simultaneously hindered access to current prices by traders in the Consolidated. As Michie
(1986) points out, the “New York Stock Exchange covered only part of the New York market
and prevented the remainder from operating as efficiently as possible.”
Transactions Costs: Information and Competition
Trading in securities brought with it numerous costs, relating to both information asymmetries
and order processing. Information discrepancies between insiders and outsiders raised costs that
could be only partially offset by corporate reporting. The use of continuous trading created
additional illiquidity risk, particularly in stocks with thin markets that often required specialists
to hold inventories in order to make deals. Specialists required compensation for bearing these
risks, and the resulting spreads added to overall transactions costs. Moreover, restricted
memberships, minimum commission rates for brokers, and specialization in securities
(effectively product differentiation) may have lessened competition and allowed some market
power in the setting of spreads by specialists.
On the positive side, the innovations of the telegraph, ticker, and telephone lowered the
costs associated with disseminating information and expanded the NYSE’s geographical reach
(Mulherin et al., 1991, 606). It also allowed competing markets to gain access to NYSE quotes
and facilitated competition between the NYSE and other exchanges. These effects should have
helped lower order processing costs. To the extent that the exchange limited the listing of issues
judged to be too risky, the resulting selection bias should have mitigated the asymmetric
information components of transactions costs.
III. Measuring Market Liquidity and Transactions Costs
The development of the microstructure of the New York Stock Exchange prior to World War I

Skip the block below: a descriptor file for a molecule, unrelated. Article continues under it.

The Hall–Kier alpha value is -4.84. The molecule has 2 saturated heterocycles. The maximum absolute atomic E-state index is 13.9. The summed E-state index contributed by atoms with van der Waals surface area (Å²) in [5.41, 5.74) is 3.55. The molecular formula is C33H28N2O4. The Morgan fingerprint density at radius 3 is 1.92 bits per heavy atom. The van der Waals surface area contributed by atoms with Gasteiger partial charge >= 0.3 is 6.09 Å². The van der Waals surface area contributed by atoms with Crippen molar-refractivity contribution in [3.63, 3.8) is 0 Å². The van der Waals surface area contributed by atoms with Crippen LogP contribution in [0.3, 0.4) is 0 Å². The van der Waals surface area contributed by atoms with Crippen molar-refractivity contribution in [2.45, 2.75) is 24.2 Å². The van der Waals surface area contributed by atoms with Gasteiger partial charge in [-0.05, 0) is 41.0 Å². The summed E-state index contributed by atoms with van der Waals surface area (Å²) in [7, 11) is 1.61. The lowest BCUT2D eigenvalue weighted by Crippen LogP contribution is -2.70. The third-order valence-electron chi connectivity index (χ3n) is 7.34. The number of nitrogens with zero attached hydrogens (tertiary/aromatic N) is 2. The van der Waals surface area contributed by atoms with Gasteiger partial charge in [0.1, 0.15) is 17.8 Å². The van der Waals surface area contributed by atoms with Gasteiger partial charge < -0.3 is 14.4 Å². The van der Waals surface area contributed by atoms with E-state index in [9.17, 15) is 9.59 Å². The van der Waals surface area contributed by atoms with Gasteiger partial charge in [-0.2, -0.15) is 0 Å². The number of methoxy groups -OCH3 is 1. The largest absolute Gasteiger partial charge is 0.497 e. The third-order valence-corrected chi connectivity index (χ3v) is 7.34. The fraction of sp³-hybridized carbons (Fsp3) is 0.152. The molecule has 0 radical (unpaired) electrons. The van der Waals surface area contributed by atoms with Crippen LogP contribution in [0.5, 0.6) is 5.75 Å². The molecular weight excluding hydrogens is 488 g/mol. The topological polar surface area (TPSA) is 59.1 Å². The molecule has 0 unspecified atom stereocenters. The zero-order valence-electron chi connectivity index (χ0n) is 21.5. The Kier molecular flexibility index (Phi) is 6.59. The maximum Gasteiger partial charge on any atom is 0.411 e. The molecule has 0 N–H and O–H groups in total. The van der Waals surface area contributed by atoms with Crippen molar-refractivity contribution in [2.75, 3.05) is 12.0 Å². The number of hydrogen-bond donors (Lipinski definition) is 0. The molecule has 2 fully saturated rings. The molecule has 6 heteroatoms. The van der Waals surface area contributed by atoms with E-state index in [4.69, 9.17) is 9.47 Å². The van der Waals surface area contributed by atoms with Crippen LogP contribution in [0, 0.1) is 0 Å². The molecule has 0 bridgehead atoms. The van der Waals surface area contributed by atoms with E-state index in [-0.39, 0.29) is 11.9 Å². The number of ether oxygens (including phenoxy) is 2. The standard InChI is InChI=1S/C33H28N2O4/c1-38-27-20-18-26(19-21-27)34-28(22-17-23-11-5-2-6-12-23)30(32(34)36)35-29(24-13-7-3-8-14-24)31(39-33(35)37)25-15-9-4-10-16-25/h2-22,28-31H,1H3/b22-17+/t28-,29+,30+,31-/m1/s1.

provides a unique real world experiment on the evolution of trading systems and associated
market liquidity and transactions costs in an unregulated (or self-regulated) environment.
Trading costs further reflect information about information asymmetries and market power.
Together, these various measures, and their underlying explanatory factors, provide a wide-
ranging picture of market functioning.
It is useful first to differentiate quoted spreads from effective spreads. While quoted
spreads can be readily observed as raw data, effective spreads need to be estimated by statistical
methods. Typically, effective spreads are more informative about real trading costs, because
quoted prices often change soon after a transaction has taken place or because traders can
actually negotiate to trade at prices between the quotes. When quotes change frequently during
the day, the effective costs of a round-trip transaction is likely to be lower than the quoted spread
at any point in time, because a hypothetical trader could take advantage of the option value of
trading the second part of a round-trip transaction at a different more favorable points in time
later. Also price improvements in form of bilateral agreements between traders and market
makers are rather customary in so-called quote drive trading systems, (i.e. in trading systems
based on market makers.)
Depending on the availability of empirical observations, estimated spreads can be
decomposed into the various theoretical components, like information, inventory holding, and
order processing cost. Since this decomposition of the underlying cost components is largely
based on theoretical considerations, in the sequel we briefly outline the theoretical basis for the
subsequent empirical analysis.
Market makers in an asset market receive as their compensation the difference between the price
paid to sellers and the price obtained from buyers—the bid-ask spread. Empirically, the
difference between quoted ask and bid prices, normalized by the midpoint of bid and ask prices
of the asset, provides an estimate of the actual transaction cost. Transactions do not necessarily
take place at quoted bid and ask prices, however, meaning that quoted spreads are not necessarily
precise reflections of real transactions costs. Moreover, the quoted spread wraps up a range of
different transactions costs: order processing expenses, inventory risk, asymmetric information,
and potentially monopoly rents. A number of alternative methods have been devised to more
accurately depict transactions costs and to allow decomposition of the spread into various
Realized Spreads and their Components
In order to estimate realized spreads, we use the method proposed by George et al. (1991). This
method refines and extends the serial covariance measure proposed by Roll (1984). In that
denoting the transactions return on a security i in period t, where
is the natural logarithm of the price of stock i, the Roll measure